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Jordan Brand’s Big Bet on Football

An array of NFL talent and NCAA powerhouses sport the iconic Jumpman logo on the gridiron. Just how and why did Michael Jordan’s namesake company decide to invest in football?

Michael Jordan and Nike announced the Jordan Brand 25 years ago in New York City.

Appearing on The Rosie O’Donnell Show and hosting a runway presentation, young NBA talents like Eddie Jones and Ray Allen were introduced as early endorsers while musicians like Q-Tip and Blackstreet modeled the Jumpman’s first fall line. Having held a firm grip on hoops and street fashion for over a decade, the larger looming plan was to take over territories beyond basketball.

In 2022, Jordan Brand has staked a claim in sports, culture, and fashion wider than MJ or Phil Knight could’ve dreamt. Pulling in $3M in sales every five hours, the Jumpman empire has expanded from sponsoring the Cincinnati Bearcats basketball team to outfitting Paris Saint-Germain. By aligning with Mike’s mission, the likes of Travis Scott, Billie Eilish, and Virgil Abloh have all made JB relevant among a young audience.

Despite all that energy at boutiques and abroad, Jordan Brand has bet big domestically on a sport Mike hasn’t played since high school: football.

Over the last quarter century, MJ taking over the gridiron is something few could have forecast, but is a telling tale in Jordan’s expansion strategy. Following the signing of 49ers wide receiver Deebo Samuel, see how Jordan Brand has gone all in on football.

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All-Pro Personalities

In the beginning, Jordan Brand’s basketball business was building a roster that mirrored MJ’s polished profile. In football, their strategy was quite the opposite.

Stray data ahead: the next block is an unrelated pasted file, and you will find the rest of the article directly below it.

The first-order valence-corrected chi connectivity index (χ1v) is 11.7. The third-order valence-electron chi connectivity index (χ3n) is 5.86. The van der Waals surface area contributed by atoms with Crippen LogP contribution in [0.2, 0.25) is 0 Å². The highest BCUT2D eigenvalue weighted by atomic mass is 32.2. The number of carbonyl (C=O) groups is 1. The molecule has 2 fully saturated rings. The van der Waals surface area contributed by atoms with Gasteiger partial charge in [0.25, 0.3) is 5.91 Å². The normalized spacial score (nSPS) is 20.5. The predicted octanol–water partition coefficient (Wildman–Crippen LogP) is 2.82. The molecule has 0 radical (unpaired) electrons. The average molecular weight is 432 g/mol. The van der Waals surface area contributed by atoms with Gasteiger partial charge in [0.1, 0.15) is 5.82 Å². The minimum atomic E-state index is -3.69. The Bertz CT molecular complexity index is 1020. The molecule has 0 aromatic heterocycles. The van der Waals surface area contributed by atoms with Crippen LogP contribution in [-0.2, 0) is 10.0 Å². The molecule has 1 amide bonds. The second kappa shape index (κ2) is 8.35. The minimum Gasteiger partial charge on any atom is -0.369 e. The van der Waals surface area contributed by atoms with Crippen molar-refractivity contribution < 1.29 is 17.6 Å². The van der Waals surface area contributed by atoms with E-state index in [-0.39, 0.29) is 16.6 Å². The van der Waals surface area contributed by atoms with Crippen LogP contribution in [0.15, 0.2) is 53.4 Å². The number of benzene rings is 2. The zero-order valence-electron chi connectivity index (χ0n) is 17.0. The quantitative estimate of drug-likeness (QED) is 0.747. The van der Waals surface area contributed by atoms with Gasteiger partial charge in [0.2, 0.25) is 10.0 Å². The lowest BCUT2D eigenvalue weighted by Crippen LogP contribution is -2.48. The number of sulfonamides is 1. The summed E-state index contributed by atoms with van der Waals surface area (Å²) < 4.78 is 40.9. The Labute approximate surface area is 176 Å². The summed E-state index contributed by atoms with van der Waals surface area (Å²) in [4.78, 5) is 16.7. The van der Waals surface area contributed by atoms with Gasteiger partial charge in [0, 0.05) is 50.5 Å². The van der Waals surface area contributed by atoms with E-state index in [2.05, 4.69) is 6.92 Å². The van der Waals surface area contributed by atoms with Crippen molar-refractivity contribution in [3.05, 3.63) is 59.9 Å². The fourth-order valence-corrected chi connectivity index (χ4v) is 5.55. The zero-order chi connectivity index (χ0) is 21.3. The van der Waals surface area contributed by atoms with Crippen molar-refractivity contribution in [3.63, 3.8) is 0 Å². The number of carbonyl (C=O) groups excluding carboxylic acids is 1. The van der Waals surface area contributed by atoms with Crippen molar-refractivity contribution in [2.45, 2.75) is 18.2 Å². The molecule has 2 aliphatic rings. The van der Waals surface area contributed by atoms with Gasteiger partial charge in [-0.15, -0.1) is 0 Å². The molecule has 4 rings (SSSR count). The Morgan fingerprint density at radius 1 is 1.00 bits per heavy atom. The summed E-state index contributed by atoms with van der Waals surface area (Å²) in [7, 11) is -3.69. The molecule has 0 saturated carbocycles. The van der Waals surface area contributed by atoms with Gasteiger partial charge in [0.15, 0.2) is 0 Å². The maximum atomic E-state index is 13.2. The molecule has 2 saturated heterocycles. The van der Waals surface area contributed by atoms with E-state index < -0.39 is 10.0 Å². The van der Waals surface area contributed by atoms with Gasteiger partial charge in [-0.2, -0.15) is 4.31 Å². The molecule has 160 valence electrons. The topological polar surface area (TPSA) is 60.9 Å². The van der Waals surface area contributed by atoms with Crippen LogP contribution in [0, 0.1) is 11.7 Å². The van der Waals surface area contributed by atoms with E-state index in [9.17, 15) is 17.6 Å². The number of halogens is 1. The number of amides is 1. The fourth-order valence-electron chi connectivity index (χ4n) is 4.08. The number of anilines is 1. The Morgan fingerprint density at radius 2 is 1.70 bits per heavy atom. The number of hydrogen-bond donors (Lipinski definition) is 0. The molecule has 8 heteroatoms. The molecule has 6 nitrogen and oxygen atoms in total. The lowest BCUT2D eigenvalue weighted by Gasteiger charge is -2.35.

To begin their gridiron quest, Jordan Brand got loud in 1999 by signing Randy Moss as their first NFL endorser.

After falling in the 1998 NFL Draft due to controversy clouding his college career, Moss quickly proved spectacular on Sundays. Already playing on AstroTurf in Minnesota, JB gave Randy everything from team-toned retro releases to his own signature shoe.

While Moss was a guinea pig in having his own marquee model of trainer and cleat, he was proof of concept when it came to the type of players they’d soon sign.

Randy Moss takes a knee in the 2000 NFC Divisional Playoff Game (Photo by Joseph Patronite/Getty Images)

Entering a new millennium, Jordan Brand expanded its NFL roster to include Warren Sapp, Donovan McNabb, and Terrell Owens.

Each athlete exemplified the greatness associated with Mike’s moniker while providing electricity to connect to a somewhat foreign fan base. While MJ was non-native to the football field, having players that would consistently pop up in highlights and in conversation kept the brand hot as it looked to expand.